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Sushi Mara

The raw truth about Magnolia.

Lafayette has only one sushi bar. Fortunately, it's a good one. Not just good, but creative. And not just creative, but intelligently so -- which, when you're dealing with a cuisine as rigidly structured yet infinitely adaptable as sushi, is even more necessary than good rice. Sushi Mara's sushi bar is generally staffed by two guys who both came from Hapa Sushi in Boulder, bringing with them a lot of Hapa's nouvelle-fishy gimmickry. They also offer fried shrimp heads, shumai, infused tobiko and Philadelphia rolls that are like the Devil's maki -- evil in both conception and execution, a kind of lowest-common-denominator roll for people who don't really want to be eating fish but wound up in a sushi restaurant anyhow. They serve their edamame chilled, which is a nice touch, and also feature ika sansai -- a squid salad I became addicted to in Albuquerque, of all places, when a pre-packaged version was accidentally delivered to a Mexican restaurant where I was working.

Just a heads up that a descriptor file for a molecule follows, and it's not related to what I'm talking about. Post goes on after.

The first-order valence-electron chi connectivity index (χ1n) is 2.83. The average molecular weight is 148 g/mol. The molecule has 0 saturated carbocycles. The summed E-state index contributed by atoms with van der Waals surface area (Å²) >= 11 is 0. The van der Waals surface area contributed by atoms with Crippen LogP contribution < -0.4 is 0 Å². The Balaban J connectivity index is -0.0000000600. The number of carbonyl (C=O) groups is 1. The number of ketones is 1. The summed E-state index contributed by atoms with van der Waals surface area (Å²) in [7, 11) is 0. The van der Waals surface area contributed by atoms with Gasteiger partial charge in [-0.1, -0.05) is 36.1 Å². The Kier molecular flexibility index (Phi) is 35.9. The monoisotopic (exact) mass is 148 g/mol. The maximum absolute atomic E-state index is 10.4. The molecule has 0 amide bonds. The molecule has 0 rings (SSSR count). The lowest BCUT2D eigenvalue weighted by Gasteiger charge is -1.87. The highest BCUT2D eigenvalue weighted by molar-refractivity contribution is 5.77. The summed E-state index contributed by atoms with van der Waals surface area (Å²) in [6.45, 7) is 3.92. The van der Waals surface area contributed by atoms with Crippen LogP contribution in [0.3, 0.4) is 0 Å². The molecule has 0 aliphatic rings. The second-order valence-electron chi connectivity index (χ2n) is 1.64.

The real precocity of Sushi Mara, though, lies not in its food, but in its design. Since all cooked orders go straight to the Magnolia kitchen next door, the sushi bar has no kitchen overhead, no kitchen space, no real estate jammed up by separate coolers and walk-ins and all that jazz. In terms of restaurant design, it's like the food just appears magically on the tables -- like it's all coming in takeout, with no fuss and no muss. Which means that the sushi chefs behind the bar can concentrate all that creative intelligence on your sushi order.

 
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